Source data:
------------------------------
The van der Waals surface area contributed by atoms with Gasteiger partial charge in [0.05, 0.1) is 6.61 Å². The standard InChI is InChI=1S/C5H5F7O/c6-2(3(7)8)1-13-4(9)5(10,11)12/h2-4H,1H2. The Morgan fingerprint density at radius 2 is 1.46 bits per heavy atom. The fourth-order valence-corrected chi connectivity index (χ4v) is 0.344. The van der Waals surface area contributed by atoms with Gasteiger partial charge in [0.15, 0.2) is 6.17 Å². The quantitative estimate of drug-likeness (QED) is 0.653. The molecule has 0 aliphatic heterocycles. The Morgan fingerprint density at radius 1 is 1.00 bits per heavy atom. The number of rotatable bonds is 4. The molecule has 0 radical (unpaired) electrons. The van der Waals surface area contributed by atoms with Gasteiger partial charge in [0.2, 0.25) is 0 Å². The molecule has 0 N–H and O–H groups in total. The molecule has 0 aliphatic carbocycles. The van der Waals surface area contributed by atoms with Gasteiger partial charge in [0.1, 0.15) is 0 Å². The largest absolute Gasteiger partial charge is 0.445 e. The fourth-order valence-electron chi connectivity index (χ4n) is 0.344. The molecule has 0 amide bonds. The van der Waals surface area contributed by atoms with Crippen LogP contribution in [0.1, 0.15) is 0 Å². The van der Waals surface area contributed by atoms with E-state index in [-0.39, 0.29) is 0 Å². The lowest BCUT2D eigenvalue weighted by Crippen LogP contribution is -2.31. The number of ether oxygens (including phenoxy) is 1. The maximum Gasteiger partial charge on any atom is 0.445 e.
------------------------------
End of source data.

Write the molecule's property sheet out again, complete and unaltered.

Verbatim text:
The van der Waals surface area contributed by atoms with Gasteiger partial charge in [0.05, 0.1) is 6.61 Å². The standard InChI is InChI=1S/C5H5F7O/c6-2(3(7)8)1-13-4(9)5(10,11)12/h2-4H,1H2. The Morgan fingerprint density at radius 2 is 1.46 bits per heavy atom. The fourth-order valence-corrected chi connectivity index (χ4v) is 0.344. The van der Waals surface area contributed by atoms with Gasteiger partial charge in [0.15, 0.2) is 6.17 Å². The quantitative estimate of drug-likeness (QED) is 0.653. The molecule has 0 aliphatic heterocycles. The Morgan fingerprint density at radius 1 is 1.00 bits per heavy atom. The number of rotatable bonds is 4. The molecule has 0 radical (unpaired) electrons. The van der Waals surface area contributed by atoms with Gasteiger partial charge in [0.2, 0.25) is 0 Å². The molecule has 0 N–H and O–H groups in total. The molecule has 0 aliphatic carbocycles. The van der Waals surface area contributed by atoms with Gasteiger partial charge in [0.1, 0.15) is 0 Å². The largest absolute Gasteiger partial charge is 0.445 e. The fourth-order valence-electron chi connectivity index (χ4n) is 0.344. The molecule has 0 amide bonds. The van der Waals surface area contributed by atoms with Crippen LogP contribution in [0.1, 0.15) is 0 Å². The van der Waals surface area contributed by atoms with E-state index in [-0.39, 0.29) is 0 Å². The lowest BCUT2D eigenvalue weighted by Crippen LogP contribution is -2.31. The number of ether oxygens (including phenoxy) is 1. The maximum Gasteiger partial charge on any atom is 0.445 e.